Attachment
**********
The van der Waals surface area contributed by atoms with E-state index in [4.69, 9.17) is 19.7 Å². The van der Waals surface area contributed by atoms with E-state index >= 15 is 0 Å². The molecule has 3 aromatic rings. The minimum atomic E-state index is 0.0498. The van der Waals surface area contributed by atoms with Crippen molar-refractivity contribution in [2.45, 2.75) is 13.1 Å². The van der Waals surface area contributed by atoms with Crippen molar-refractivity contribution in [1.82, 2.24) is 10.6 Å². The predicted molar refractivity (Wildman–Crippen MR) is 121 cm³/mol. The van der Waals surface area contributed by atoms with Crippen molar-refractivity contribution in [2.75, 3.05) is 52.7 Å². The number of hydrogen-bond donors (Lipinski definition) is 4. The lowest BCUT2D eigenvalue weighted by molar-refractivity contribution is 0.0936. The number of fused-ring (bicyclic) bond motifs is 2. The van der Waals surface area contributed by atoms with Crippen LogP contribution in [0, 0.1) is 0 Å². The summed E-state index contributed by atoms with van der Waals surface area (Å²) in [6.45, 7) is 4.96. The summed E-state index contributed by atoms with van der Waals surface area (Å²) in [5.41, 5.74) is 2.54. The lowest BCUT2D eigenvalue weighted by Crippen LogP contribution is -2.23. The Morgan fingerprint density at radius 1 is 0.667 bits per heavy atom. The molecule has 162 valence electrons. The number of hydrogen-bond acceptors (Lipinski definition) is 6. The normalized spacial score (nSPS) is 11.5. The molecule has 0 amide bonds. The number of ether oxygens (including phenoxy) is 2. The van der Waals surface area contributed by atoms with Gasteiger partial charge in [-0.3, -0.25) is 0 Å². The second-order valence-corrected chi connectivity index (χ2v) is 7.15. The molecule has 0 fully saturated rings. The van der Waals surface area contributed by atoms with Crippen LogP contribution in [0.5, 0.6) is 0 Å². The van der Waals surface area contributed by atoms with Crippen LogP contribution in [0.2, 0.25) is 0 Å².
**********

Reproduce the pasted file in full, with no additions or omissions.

The van der Waals surface area contributed by atoms with E-state index in [4.69, 9.17) is 19.7 Å². The van der Waals surface area contributed by atoms with E-state index >= 15 is 0 Å². The molecule has 3 aromatic rings. The minimum atomic E-state index is 0.0498. The van der Waals surface area contributed by atoms with Crippen molar-refractivity contribution in [2.45, 2.75) is 13.1 Å². The van der Waals surface area contributed by atoms with Crippen molar-refractivity contribution in [1.82, 2.24) is 10.6 Å². The predicted molar refractivity (Wildman–Crippen MR) is 121 cm³/mol. The van der Waals surface area contributed by atoms with Crippen molar-refractivity contribution in [2.75, 3.05) is 52.7 Å². The number of hydrogen-bond donors (Lipinski definition) is 4. The lowest BCUT2D eigenvalue weighted by molar-refractivity contribution is 0.0936. The number of fused-ring (bicyclic) bond motifs is 2. The van der Waals surface area contributed by atoms with Crippen LogP contribution in [0, 0.1) is 0 Å². The summed E-state index contributed by atoms with van der Waals surface area (Å²) in [6.45, 7) is 4.96. The summed E-state index contributed by atoms with van der Waals surface area (Å²) in [5.41, 5.74) is 2.54. The lowest BCUT2D eigenvalue weighted by Crippen LogP contribution is -2.23. The Morgan fingerprint density at radius 1 is 0.667 bits per heavy atom. The molecule has 162 valence electrons. The number of hydrogen-bond acceptors (Lipinski definition) is 6. The normalized spacial score (nSPS) is 11.5. The molecule has 0 amide bonds. The number of ether oxygens (including phenoxy) is 2. The van der Waals surface area contributed by atoms with Gasteiger partial charge in [-0.3, -0.25) is 0 Å². The second-order valence-corrected chi connectivity index (χ2v) is 7.15. The molecule has 0 fully saturated rings. The van der Waals surface area contributed by atoms with Crippen LogP contribution in [0.5, 0.6) is 0 Å². The van der Waals surface area contributed by atoms with Crippen LogP contribution in [0.2, 0.25) is 0 Å².